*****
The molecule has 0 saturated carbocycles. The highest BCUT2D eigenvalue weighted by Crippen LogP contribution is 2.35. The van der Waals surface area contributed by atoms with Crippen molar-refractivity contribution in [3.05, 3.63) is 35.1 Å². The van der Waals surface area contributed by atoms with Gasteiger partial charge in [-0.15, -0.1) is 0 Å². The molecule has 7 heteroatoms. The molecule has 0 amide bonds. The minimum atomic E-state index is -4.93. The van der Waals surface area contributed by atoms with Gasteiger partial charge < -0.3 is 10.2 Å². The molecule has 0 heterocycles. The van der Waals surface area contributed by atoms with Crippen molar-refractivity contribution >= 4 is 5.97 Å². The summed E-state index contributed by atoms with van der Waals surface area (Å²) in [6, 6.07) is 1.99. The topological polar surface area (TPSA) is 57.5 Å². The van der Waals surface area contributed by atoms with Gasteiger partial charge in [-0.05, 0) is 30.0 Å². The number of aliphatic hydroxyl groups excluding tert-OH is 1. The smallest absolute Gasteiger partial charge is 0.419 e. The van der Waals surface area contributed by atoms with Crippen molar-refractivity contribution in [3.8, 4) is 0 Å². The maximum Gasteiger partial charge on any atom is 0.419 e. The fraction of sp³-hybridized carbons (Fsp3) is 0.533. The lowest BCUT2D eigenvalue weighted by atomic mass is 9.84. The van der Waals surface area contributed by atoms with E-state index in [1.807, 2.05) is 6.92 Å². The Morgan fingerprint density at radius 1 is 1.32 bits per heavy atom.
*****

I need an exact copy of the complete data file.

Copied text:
The molecule has 0 saturated carbocycles. The highest BCUT2D eigenvalue weighted by Crippen LogP contribution is 2.35. The van der Waals surface area contributed by atoms with Crippen molar-refractivity contribution in [3.05, 3.63) is 35.1 Å². The van der Waals surface area contributed by atoms with Gasteiger partial charge in [-0.15, -0.1) is 0 Å². The molecule has 7 heteroatoms. The molecule has 0 amide bonds. The minimum atomic E-state index is -4.93. The van der Waals surface area contributed by atoms with Gasteiger partial charge < -0.3 is 10.2 Å². The molecule has 0 heterocycles. The van der Waals surface area contributed by atoms with Crippen molar-refractivity contribution >= 4 is 5.97 Å². The summed E-state index contributed by atoms with van der Waals surface area (Å²) in [6, 6.07) is 1.99. The topological polar surface area (TPSA) is 57.5 Å². The van der Waals surface area contributed by atoms with Gasteiger partial charge in [-0.05, 0) is 30.0 Å². The number of aliphatic hydroxyl groups excluding tert-OH is 1. The smallest absolute Gasteiger partial charge is 0.419 e. The van der Waals surface area contributed by atoms with Crippen molar-refractivity contribution in [3.8, 4) is 0 Å². The maximum Gasteiger partial charge on any atom is 0.419 e. The fraction of sp³-hybridized carbons (Fsp3) is 0.533. The lowest BCUT2D eigenvalue weighted by atomic mass is 9.84. The van der Waals surface area contributed by atoms with E-state index in [1.807, 2.05) is 6.92 Å². The Morgan fingerprint density at radius 1 is 1.32 bits per heavy atom.